ABSTRACT: The EDIFICE programme began in 2005 and set out to provide a clearer insight over time into the participation of the French population in cancer screening. EDIFICE 3 was conducted in 2011 by phone interviews among a representative sample of 1603 individuals aged between 40 and 75 years using the quota method. The analysis focused on the target populations (50-74 years) of the national screening programmes for breast and colorectal cancer. The same populations were also assessed with respect to prostate cancer screening. In 2005, 93% of the sample population had undergone at least one mammogram in their lifetime; this figure reached 94% in 2008 and 95% in 2011. Compliance with recommended intervals improved between 2005 and 2011, and significantly so for women aged 65-74 years. In 2005, 25% of respondents reported having undergone at least one colorectal cancer screening test; this figure reached 38% in 2008 and 59% in 2011. Recommended intervals were respected by 30 and 51% in 2008 and 2011, respectively. In 2005, 2008 and 2011, a total of 36, 49 and 50% of men reported having undergone at least one prostate cancer screening test. This rate decreased significantly in men aged 50-59 years between 2008 and 2011 (44 vs. 37%, P≤0.05). Attendance rates in national screening programmes are high and stable for breast cancer, and although currently improving for colorectal cancer, the European guideline target has not yet been reached. Despite the absence of recommendations for prostate cancer screening, participation remains constant.
    European journal of cancer prevention: the official journal of the European Cancer Prevention Organisation (ECP) 06/2015; 24 Suppl:S68-72. DOI:10.1097/CEJ.0000000000000146 · 3.03 Impact Factor
  • Source
    [Show abstract] [Hide abstract]
    ABSTRACT: Health-related quality of life (HRQoL) was an exploratory endpoint in the PALETTE trial, a global, double-blind, randomized, phase 3 trial of pazopanib 800 mg versus placebo as second-line or later treatment for patients with advanced soft tissue sarcoma (N = 369). In that trial, progression-free survival was significantly improved in the pazopanib arm (median, 4.6 vs 1.6 months; hazard ratio, 0.31; P < .001), and toxicity of pazopanib consisted mainly of fatigue, diarrhea, nausea, weight loss, and hypertension. HRQoL was assessed using the 30-item core European Organization for the Research and Treatment of Cancer (EORTC) Quality-of-Life Questionnaire (EORTC QLQ-C30) at baseline and at weeks 4, 8, and 12 in patients who received treatment on protocol. The primary HRQoL endpoint was the EORTC QLQ-C30 global health status scale. Compliance with HRQoL assessments was good, ranging from 94% at baseline to 81% at week 12. Differences in scores on the EORTC QLQ-C30 global health status subscale between the 2 treatment arms were not statistically significant and did not exceed the predetermined, minimal clinically important difference of 10 points (P = .291; maximum difference, 3.8 points). Among the other subscales, the pazopanib arm reported significantly worse symptom scores for diarrhea (P < .001) loss of appetite (P < .001), nausea/vomiting (P < .001), and fatigue (P = .012). In general, HRQoL scores tended to decline over time in both arms. HRQoL did not improve with the receipt of pazopanib. However, the observed improvement in progression-free survival without impairment of HRQoL was considered a meaningful result. The toxicity profile of pazopanib was reflected in the patients' self-reported symptoms but did not translate into significantly worse overall global health status during treatment. Cancer 2015. © 2015 American Cancer Society. © 2015 American Cancer Society.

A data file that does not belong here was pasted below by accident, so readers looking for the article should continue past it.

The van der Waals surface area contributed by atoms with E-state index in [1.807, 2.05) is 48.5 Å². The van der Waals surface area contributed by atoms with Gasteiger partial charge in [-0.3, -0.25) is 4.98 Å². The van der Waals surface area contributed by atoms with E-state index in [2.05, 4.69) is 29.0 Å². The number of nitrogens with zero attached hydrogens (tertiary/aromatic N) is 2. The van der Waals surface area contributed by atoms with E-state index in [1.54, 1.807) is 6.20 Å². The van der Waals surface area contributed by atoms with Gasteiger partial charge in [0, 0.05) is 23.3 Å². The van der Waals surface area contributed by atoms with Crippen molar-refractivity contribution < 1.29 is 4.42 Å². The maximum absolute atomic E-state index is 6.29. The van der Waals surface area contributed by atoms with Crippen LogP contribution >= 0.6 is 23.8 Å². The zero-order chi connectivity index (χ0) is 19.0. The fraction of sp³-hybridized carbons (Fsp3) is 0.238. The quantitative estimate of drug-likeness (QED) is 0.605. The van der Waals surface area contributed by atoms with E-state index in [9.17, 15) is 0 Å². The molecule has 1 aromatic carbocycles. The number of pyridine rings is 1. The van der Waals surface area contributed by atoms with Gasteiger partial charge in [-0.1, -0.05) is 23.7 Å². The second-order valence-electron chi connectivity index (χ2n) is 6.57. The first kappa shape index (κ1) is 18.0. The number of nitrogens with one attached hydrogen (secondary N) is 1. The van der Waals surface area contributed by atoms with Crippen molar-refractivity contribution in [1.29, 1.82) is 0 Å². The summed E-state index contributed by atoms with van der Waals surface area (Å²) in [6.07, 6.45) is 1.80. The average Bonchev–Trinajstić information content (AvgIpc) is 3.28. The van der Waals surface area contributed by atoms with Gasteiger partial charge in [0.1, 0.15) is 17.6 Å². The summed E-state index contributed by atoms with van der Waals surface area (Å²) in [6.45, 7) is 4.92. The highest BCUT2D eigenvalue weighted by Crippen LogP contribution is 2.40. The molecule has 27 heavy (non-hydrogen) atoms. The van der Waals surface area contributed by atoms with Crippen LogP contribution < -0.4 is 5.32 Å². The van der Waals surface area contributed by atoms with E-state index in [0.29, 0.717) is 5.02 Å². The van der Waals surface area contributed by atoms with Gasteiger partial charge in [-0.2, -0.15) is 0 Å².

Cancer 05/2015; 121(17). DOI:10.1002/cncr.29426 · 4.89 Impact Factor
  • [Show abstract] [Hide abstract]
    ABSTRACT: Primary cutaneous/subcutaneous Ewing sarcoma (scEWS) is extremely rare. We describe clinical features, treatment, and outcome of this Ewing localization. Retrospective study (1996-2012) on 56 patients. Most primary scEWS occurred in late adolescent/young adult females (F/M = 1.9; median age 21.5 years), with primary tumor in the extremity/trunk (48.5%/39%). Only 35/56 samples had Real-Time-Polymerase-Chain-Reaction/Fluorescent-In-Situ-Hybridization analysis, 32/35 had EWS-translocation. Most of them exhibited known favorable prognostic factors: localized disease (54/56), initial tumor volume < 200 ml (51/53). Thirty and 25 patients received chemotherapy according to Euro-Ewing99 or a shorter/less intense chemotherapy regimen associated with milder toxicity. One patient had not received chemotherapy. Surgery was performed at diagnosis in 37 patients (18/37 marginal/intra-lesional resections) followed by secondary surgery in 8/37 (three remained marginal). Nineteen other patients had an initial biopsy followed by chemotherapy, 15/19 underwent late surgery (4/15 marginal/intra-lesional resections). Overall, 27/56 patients received radiotherapy. Median follow-up was six years (1-15). Two patients with metastatic disease progressed at metastatic sites. Four patients with localized disease experienced progression/relapse (local n = 3, metastatic n = 1). Survival was excellent: 5y-OS and 5y-EFS were 93.8% (95%CI = 83-98%) and 88.5% (95%CI-= 77-95), respectively. Unplanned primary surgery should be avoided to try to minimize potential long term sequels due to secondary surgery or radiotherapy. Biopsy with molecular analysis and staging should be performed at diagnosis to inform treatment recommendations. Patients with metastases should be treated aggressively as for other metastatic EWS. Further studies are necessary to clarify whether a less intensive chemotherapy regimen could be safely used in localized disease to minimize acute/late toxicities. Pediatr Blood Cancer © 2015 Wiley Periodicals, Inc. © 2015 Wiley Periodicals, Inc.